PJ project launches with lectures, video conference
|Zoom video conference w/Haramaya Univ, others|
(Addis Ababa, Ethiopia) Our semester-long peace journalism project is off to a rousing start after four half-day PJ workshops for students and journalists.
Yesterday at Addis Ababa University, I was impressed by an impassioned comment made by a PhD student who expressed his concern that the concepts of peace journalism and developmental journalism are being “twisted” by government officials here and elsewhere. That twist is when government officials incorrectly present peace and development journalism as reporting that embraces and supports government policies and initiatives. Of course, the opposite is true. Both genres encourage journalists to hold governments accountable. Journalists do not support governments, they report about them.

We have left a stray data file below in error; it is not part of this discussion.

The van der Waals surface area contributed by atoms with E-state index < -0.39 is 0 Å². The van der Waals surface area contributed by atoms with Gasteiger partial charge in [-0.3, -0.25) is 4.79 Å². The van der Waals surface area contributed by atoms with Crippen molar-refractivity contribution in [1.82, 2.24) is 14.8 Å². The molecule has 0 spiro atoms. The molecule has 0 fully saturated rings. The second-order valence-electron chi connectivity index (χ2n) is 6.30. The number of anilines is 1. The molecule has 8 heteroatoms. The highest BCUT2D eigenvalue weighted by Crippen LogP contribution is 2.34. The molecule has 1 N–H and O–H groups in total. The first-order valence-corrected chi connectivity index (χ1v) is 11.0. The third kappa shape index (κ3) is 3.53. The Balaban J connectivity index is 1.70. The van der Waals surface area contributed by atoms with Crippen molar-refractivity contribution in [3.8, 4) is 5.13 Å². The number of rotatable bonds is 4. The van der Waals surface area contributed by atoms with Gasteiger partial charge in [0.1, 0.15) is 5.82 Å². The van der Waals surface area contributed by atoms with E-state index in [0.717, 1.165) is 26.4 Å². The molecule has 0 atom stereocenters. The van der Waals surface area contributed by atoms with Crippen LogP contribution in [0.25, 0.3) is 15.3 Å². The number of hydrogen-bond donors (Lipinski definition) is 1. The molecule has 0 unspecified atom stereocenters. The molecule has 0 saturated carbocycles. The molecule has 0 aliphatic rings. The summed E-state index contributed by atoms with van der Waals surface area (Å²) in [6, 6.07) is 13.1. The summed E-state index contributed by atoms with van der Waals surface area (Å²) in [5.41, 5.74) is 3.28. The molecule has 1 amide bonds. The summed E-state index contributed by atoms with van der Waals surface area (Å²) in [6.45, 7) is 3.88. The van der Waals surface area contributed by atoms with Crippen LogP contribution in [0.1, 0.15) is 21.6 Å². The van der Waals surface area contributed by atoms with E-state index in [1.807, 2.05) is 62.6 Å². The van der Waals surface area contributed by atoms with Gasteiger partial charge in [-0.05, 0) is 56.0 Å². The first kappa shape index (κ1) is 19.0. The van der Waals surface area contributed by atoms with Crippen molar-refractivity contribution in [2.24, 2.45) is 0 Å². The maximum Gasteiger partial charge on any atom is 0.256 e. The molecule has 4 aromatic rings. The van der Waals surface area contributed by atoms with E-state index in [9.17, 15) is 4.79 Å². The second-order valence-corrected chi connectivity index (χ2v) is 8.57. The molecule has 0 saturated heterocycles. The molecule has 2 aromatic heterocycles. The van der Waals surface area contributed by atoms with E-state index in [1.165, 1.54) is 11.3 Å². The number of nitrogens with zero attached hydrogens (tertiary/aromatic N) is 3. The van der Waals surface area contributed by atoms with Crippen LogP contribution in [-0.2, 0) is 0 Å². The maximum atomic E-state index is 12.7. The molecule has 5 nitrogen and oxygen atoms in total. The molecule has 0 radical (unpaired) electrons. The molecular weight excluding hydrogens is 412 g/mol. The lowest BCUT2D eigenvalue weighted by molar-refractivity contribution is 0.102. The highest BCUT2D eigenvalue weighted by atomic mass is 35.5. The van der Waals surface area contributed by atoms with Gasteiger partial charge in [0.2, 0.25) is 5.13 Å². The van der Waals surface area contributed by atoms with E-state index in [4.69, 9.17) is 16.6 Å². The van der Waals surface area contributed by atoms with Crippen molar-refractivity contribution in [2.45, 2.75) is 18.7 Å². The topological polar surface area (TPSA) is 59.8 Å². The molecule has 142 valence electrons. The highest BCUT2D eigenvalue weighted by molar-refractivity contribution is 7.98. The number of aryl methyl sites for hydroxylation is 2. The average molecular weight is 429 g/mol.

My workshop at AAU was broadcast via Zoom (a Skype competitor) to three universities in Ethiopia. I’m told this was the first such university-to-university hook up. I believe it went well, particularly with my full-house of students at Haramaya University. They were engaged and attentive, posing many challenging questions.
|At Ethiopian Broadcast Services|
Today, I met two excellent groups of professional journalists—the first from professional media associations, and the second at Ethiopian Broadcast Services. After the latter meeting, a young reporter asked me if practicing peace journalism could persuade the government to stop censoring media. I responded that good journalism, including peace journalism, is always harder to censor than poor journalism and inflammatory reporting, which can give officials an excuse to censor.
Next: My assignment in Gondar begins tomorrow. More soon.